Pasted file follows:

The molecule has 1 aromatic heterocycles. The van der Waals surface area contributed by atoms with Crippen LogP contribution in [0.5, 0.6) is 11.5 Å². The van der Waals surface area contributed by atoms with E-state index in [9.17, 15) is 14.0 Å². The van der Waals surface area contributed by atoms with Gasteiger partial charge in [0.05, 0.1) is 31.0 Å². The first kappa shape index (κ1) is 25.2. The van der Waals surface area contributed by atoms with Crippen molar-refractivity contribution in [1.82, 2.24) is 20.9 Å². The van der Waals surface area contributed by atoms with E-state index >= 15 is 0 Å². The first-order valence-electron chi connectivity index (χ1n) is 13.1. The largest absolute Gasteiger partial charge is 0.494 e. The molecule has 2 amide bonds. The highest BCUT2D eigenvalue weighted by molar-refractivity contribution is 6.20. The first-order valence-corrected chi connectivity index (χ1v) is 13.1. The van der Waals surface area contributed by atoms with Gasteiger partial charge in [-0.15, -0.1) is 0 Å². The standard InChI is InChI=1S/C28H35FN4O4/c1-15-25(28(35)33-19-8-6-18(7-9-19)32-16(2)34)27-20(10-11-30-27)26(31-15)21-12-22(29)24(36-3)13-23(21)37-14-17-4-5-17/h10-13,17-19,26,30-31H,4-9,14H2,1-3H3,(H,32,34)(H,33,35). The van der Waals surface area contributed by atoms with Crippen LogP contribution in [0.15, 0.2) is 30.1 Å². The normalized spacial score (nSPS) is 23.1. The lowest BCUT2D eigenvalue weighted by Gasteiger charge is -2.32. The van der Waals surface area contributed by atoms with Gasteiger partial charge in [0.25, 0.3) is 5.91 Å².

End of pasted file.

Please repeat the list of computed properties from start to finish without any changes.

The molecule has 1 aromatic heterocycles. The van der Waals surface area contributed by atoms with Crippen LogP contribution in [0.5, 0.6) is 11.5 Å². The van der Waals surface area contributed by atoms with E-state index in [9.17, 15) is 14.0 Å². The van der Waals surface area contributed by atoms with Gasteiger partial charge in [0.05, 0.1) is 31.0 Å². The first kappa shape index (κ1) is 25.2. The van der Waals surface area contributed by atoms with Crippen molar-refractivity contribution in [1.82, 2.24) is 20.9 Å². The van der Waals surface area contributed by atoms with E-state index >= 15 is 0 Å². The first-order valence-electron chi connectivity index (χ1n) is 13.1. The largest absolute Gasteiger partial charge is 0.494 e. The molecule has 2 amide bonds. The highest BCUT2D eigenvalue weighted by molar-refractivity contribution is 6.20. The first-order valence-corrected chi connectivity index (χ1v) is 13.1. The van der Waals surface area contributed by atoms with Gasteiger partial charge in [-0.15, -0.1) is 0 Å². The standard InChI is InChI=1S/C28H35FN4O4/c1-15-25(28(35)33-19-8-6-18(7-9-19)32-16(2)34)27-20(10-11-30-27)26(31-15)21-12-22(29)24(36-3)13-23(21)37-14-17-4-5-17/h10-13,17-19,26,30-31H,4-9,14H2,1-3H3,(H,32,34)(H,33,35). The van der Waals surface area contributed by atoms with Crippen LogP contribution in [0.15, 0.2) is 30.1 Å². The normalized spacial score (nSPS) is 23.1. The lowest BCUT2D eigenvalue weighted by Gasteiger charge is -2.32. The van der Waals surface area contributed by atoms with Gasteiger partial charge in [0.25, 0.3) is 5.91 Å².